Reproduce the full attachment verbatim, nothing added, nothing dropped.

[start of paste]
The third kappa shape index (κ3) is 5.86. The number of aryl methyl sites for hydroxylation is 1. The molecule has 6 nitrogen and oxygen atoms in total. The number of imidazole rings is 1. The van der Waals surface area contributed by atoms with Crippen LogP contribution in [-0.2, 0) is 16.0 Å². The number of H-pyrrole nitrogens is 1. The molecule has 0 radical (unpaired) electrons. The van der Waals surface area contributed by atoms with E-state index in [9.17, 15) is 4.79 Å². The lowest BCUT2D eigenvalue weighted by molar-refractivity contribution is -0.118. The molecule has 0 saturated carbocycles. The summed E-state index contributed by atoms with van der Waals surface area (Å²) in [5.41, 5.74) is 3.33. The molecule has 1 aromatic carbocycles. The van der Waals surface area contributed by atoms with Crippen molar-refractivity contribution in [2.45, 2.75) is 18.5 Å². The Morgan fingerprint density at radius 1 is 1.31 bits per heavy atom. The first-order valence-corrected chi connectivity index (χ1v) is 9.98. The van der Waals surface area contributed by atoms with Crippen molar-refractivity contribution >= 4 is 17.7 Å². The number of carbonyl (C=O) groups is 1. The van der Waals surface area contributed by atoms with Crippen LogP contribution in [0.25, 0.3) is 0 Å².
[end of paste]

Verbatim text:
The third kappa shape index (κ3) is 5.86. The number of aryl methyl sites for hydroxylation is 1. The molecule has 6 nitrogen and oxygen atoms in total. The number of imidazole rings is 1. The van der Waals surface area contributed by atoms with Crippen LogP contribution in [-0.2, 0) is 16.0 Å². The number of H-pyrrole nitrogens is 1. The molecule has 0 radical (unpaired) electrons. The van der Waals surface area contributed by atoms with E-state index in [9.17, 15) is 4.79 Å². The lowest BCUT2D eigenvalue weighted by molar-refractivity contribution is -0.118. The molecule has 0 saturated carbocycles. The summed E-state index contributed by atoms with van der Waals surface area (Å²) in [5.41, 5.74) is 3.33. The molecule has 1 aromatic carbocycles. The van der Waals surface area contributed by atoms with Crippen molar-refractivity contribution in [2.45, 2.75) is 18.5 Å². The Morgan fingerprint density at radius 1 is 1.31 bits per heavy atom. The first-order valence-corrected chi connectivity index (χ1v) is 9.98. The van der Waals surface area contributed by atoms with Crippen molar-refractivity contribution >= 4 is 17.7 Å². The number of carbonyl (C=O) groups is 1. The van der Waals surface area contributed by atoms with Crippen LogP contribution in [0.25, 0.3) is 0 Å².